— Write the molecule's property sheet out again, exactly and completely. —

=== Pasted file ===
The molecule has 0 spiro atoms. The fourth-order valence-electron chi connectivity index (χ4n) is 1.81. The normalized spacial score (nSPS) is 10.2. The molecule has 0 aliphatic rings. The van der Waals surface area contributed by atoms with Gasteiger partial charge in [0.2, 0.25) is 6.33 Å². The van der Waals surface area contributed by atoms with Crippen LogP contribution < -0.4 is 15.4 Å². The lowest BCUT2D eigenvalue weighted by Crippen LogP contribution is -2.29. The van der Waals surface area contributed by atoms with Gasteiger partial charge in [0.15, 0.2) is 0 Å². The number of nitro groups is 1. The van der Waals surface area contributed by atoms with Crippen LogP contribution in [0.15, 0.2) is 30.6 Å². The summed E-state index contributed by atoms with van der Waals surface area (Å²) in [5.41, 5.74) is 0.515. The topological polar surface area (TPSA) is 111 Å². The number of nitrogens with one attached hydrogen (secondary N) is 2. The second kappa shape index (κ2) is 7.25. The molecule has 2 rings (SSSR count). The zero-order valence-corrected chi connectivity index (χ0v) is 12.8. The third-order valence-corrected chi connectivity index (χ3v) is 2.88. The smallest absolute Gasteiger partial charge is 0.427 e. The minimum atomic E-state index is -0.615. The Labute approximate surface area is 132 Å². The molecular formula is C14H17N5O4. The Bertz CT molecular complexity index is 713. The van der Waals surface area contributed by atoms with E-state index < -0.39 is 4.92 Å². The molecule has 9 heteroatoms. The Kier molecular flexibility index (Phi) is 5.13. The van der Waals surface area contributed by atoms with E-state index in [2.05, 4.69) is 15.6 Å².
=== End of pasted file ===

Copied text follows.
The molecule has 0 spiro atoms. The fourth-order valence-electron chi connectivity index (χ4n) is 1.81. The normalized spacial score (nSPS) is 10.2. The molecule has 0 aliphatic rings. The van der Waals surface area contributed by atoms with Gasteiger partial charge in [0.2, 0.25) is 6.33 Å². The van der Waals surface area contributed by atoms with Crippen LogP contribution < -0.4 is 15.4 Å². The lowest BCUT2D eigenvalue weighted by Crippen LogP contribution is -2.29. The van der Waals surface area contributed by atoms with Gasteiger partial charge in [0.15, 0.2) is 0 Å². The number of nitro groups is 1. The van der Waals surface area contributed by atoms with Crippen LogP contribution in [0.15, 0.2) is 30.6 Å². The summed E-state index contributed by atoms with van der Waals surface area (Å²) in [5.41, 5.74) is 0.515. The topological polar surface area (TPSA) is 111 Å². The number of nitrogens with one attached hydrogen (secondary N) is 2. The second kappa shape index (κ2) is 7.25. The molecule has 2 rings (SSSR count). The zero-order valence-corrected chi connectivity index (χ0v) is 12.8. The third-order valence-corrected chi connectivity index (χ3v) is 2.88. The smallest absolute Gasteiger partial charge is 0.427 e. The minimum atomic E-state index is -0.615. The Labute approximate surface area is 132 Å². The molecular formula is C14H17N5O4. The Bertz CT molecular complexity index is 713. The van der Waals surface area contributed by atoms with E-state index < -0.39 is 4.92 Å². The molecule has 9 heteroatoms. The Kier molecular flexibility index (Phi) is 5.13. The van der Waals surface area contributed by atoms with E-state index in [2.05, 4.69) is 15.6 Å².